The five golden rules that should be applied when creating backups or system images
Before you read the five golden rules, watch the following (2020) video for a brief introduction to making backups by using 2.5-inch laptop hard drives and M.2 SATA/NVMe SSDs.
BackUp Plan: How Do I Back Up My Own Computers? – https://www.youtube.com/watch?v=uB4BfVItTfs
1. – The backup program as well as the backup image files, must not be on the C: drive that Windows is usually on, or even on a partition on the same hard disk drive that includes the C: drive. It could be on another internal hard disk drive, which would make it vulnerable to theft, lightning strikes, fire, etc, so the best place is on an external hard drive or SSD drive kept elsewhere in a safe place such as a fireproof safe. The backup program itself should be either on a bootable CD/DVD or USB flash drive. Note that Backup and Restore in Windows 7 runs from within Windows and places the backup where it has been set to do so. This is not ideal because Windows itself is running when the backup or system image is being made. It is much better to use a boot disc or bootable flash drive with the backup program on it to create backups because Windows is not using its files, which can create errors in the backup. With Windows 7 you must create a Repair Disc, which is used to boot the system and restore a backup or system image. Have a recordable CD/DVD ready and enter the words repair disc in the Start => Search… box to be presented with a link that when clicked on will create the disc. Note that the system’s BIOS setup program has to have the CD/DVD drive set at the first boot device in order to boot the system from a boot disc.
Note that the Home Premium versions of Windows Vista and Windows 7 Home Premium can back up to an external hard drive, but not to a network location (to a network storage device). For that feature you need the Professional or Ultimate versions of Win7. Vista’s Business version is the equivalent of Win7’s Professional version.The way Windows 8.1 backs up compared to Windows Vista and 7 has changed. There is more information on the changes further down on this page. Images are just restorable snapshots of an entire drive or system that can be stored on several partitions on a drive. They can’t be restored partially, only totally. The following article provides all of the information a user needs to know about standard backups, which can be restored totally and partially (the restoration of individual files and folders).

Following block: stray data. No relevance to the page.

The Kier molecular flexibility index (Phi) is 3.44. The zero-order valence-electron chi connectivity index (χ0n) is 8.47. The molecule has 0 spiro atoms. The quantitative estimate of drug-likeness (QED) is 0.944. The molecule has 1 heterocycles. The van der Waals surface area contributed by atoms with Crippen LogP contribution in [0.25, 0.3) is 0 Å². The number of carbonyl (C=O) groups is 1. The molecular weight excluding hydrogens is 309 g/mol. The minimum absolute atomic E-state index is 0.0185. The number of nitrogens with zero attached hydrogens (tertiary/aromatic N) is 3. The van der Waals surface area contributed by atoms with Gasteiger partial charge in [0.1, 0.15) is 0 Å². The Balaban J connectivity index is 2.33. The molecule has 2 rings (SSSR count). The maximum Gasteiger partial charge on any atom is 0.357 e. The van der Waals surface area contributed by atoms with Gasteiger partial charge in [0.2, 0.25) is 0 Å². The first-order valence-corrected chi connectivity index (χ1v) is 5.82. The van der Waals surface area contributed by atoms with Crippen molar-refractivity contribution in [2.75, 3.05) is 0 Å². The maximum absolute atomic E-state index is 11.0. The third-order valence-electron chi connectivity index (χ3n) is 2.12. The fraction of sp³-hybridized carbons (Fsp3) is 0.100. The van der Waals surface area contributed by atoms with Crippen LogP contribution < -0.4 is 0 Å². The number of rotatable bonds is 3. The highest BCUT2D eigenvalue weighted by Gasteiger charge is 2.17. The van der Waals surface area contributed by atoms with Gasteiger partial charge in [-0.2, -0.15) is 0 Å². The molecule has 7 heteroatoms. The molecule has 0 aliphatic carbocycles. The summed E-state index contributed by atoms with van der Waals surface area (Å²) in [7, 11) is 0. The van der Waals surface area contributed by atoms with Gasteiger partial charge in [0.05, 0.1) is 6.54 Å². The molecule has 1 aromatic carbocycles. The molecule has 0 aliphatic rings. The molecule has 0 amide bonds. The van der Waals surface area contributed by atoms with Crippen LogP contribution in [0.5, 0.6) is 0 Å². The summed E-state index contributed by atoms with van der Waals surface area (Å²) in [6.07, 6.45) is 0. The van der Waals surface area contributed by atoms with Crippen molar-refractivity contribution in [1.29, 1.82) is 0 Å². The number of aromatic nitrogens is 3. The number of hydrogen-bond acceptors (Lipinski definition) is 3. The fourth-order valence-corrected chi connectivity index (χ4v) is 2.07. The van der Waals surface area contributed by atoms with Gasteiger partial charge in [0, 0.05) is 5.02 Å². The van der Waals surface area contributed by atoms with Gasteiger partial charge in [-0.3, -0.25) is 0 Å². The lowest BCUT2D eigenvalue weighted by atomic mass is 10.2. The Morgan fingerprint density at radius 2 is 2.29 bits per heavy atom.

Data Backup and Recovery –
2. – The backup must incorporate everything on the C: drive, including boot sector, master directory, etc., so that the backup can be restored to a blank hard disk drive that will then be able to boot into Windows at startup. A system image is a restorable image of Windows and/or every partition on a particular drive. The user can select what to include in the image. Restoring it successfully restores everything that was selected to be imaged.
3. – Every reputable backup program remembers where it has placed its backup files, therefore never move them or the backup program will be unable to locate them, which it must be able to do to perform a restore operation.
4. – After creating a backup, you must use the backup program’s verification option to verify that the files have been backed up properly. Every reputable backup program provides an option to verify what it has created.